This paper investigates the coupled motion between the dynamics of N vessels
coupled together in a one-dimensional array by springs, and the motion of the
inviscid fluid sloshing within each vessel. We develop a fully-nonlinear model for
the system relative to a moving frame such that the fluid in each vessel is governed
by the Euler equations and the motion of each vessel is modelled by a forced spring
equation. By considering a linearization of the model, the characteristic equation
for the natural frequencies of the system is derived, and analysed for a variety of
non-dimensional parameter regimes. It is found that the problem can exhibit a
variety of resonance situations from the 1 : 1 resonance to (N + 1)-fold 1 : · · · : 1
resonance, as well as more general r : s : · · · : t resonances for natural numbers
r, s, t. This paper focuses in particular on determining the existence of regions of
parameter space where the (N + 1)-fold 1 : · · · : 1 resonance can be found.
Advances in monitoring technology allow blood pressure waveforms to be collected at sampling frequencies of 250-1000Hz for long time periods. However, much of the raw data are under analysed. Heart rate variability (HRV) methods, in which beat-to-beat interval lengths are extracted and analysed, have been extensively studied, However, this approach discards the majority of the raw data. Objective: Our aim is to detect changes in the shape of the waveform in long streams of blood pressure data. Approach: Our approach involves extracting key features from large complex datasets by generating a reconstructed attractor in a three-dimensional phase space using delay coordinates from a window of the entire raw waveform data. The naturally occurring baseline variation is removed by projecting the attractor onto a plane from which new quantitative measures are obtained. The time window is moved through the data to give a collection of signals which relate to various aspects of the waveform shape. Main results: This approach enables visualisation and quantification of changes in the waveform shape and has been applied to blood pressure data collected from conscious unrestrained mice and to human blood pressure data. The interpretation of the attractor measures is aided by the analysis of simple artificial waveforms. Significance: We have developed and analysed a new method for analysing blood pressure data that uses all of the waveform data and hence can detect changes in the waveform shape that HRV methods cannot, which is confirmed with an example, and hence our method goes "beyond HRV".
A variational principle is derived for two-dimensional
incompressible rotational fluid flow with a free
surface in a moving vessel when both the vessel
and fluid motion are to be determined. The fluid
is represented by a stream function and the vessel
motion is represented by a path in the planar
Euclidean group. Novelties in the formulation include
how the pressure boundary condition is treated, the
introduction of a stream function into the Euler-
Poincaré variations, the derivation of free surface
variations, and how the equations for the vessel path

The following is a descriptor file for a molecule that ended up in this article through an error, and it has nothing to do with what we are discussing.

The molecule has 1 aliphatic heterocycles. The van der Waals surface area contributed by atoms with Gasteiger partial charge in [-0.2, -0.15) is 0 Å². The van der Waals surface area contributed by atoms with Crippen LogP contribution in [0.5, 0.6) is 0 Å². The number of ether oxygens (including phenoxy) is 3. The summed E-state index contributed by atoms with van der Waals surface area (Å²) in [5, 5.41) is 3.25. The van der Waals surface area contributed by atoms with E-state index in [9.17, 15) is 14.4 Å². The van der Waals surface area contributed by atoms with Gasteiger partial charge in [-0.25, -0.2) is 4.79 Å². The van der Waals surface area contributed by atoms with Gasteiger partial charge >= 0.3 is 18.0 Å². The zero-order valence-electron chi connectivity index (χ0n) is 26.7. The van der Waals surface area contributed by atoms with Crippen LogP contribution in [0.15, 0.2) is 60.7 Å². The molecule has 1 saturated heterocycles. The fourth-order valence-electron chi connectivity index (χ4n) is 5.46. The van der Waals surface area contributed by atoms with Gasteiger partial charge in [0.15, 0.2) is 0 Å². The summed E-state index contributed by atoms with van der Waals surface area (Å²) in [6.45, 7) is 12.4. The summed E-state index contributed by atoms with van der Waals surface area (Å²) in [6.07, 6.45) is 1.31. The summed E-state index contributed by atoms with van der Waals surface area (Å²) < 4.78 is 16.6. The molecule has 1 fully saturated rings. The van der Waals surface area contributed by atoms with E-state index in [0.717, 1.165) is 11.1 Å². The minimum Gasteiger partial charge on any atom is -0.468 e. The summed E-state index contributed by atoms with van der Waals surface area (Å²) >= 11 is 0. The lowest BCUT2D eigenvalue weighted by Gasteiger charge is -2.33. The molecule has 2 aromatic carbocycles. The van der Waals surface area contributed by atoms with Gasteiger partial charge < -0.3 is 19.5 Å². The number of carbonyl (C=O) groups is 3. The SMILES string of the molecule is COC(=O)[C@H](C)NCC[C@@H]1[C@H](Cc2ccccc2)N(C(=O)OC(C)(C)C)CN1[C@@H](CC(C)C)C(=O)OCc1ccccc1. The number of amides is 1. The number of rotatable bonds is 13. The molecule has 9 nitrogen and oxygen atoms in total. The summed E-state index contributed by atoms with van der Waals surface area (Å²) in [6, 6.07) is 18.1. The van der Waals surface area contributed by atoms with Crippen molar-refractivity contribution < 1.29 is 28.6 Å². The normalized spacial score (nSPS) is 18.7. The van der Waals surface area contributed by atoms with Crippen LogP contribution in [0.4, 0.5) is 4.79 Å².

in the Euclidean group, coupled to the fluid motion,
are generated automatically.
In this thesis we investigate the dynamics of coupled liquid sloshing systems, which consist
of a one-dimensional array of vessels, partially filled with fluid, being connected together
by nonlinear springs. The fluid motion induces a hydrodynamic force on the side walls of
the vessel, which induces the vessel to move. The vessel movement is also controlled via a
restoring force of the attached springs, which in turn causes the fluid to alter its motion.
The simplest coupled liquid sloshing system consists of one vessel connected to a side wall via
a spring. We review this example and investigate the techniques documented in the literature
to study the linear problem of such a system. Then we extend this linear theory to multivessel systems, in particular focussing on the 2-vessel system which introduces the notion of
modes being in-phase or out-of-phase with each other. In the general N-vessel system we
also identify the existence in parameter space of internal resonances, where different modes
oscillates at the same frequency. Such a resonance provides a mechanism for energy exchange
between modes in the nonlinear system.
The nonlinear dynamics of the coupled liquid sloshing system are studied by employing a
symplectic integration scheme based on a variational principle, to the shallow-water form of
the governing equations. We present results for the shallow-water scheme in the linear, weakly
nonlinear and fully nonlinear regimes. The shallow-water numerical scheme has trouble
dealing with breaking waves, so we perform a feasibility study where we attempt to use a
similar approach for a non-shallow fluid system. The governing equations are derived and
results presented in the linear amplitude regime for the 1-vessel system.
Finally, we develop variational principles for the coupled liquid sloshing system in the Eulerian
framework based on the principle of constrained variations to derive the governing fluid
equations and free-surface boundary conditions, from a natural Lagrangian functional. We
use this constrained variational approach to derive the fully rotational 2D Euler equations
and its stream function formulation.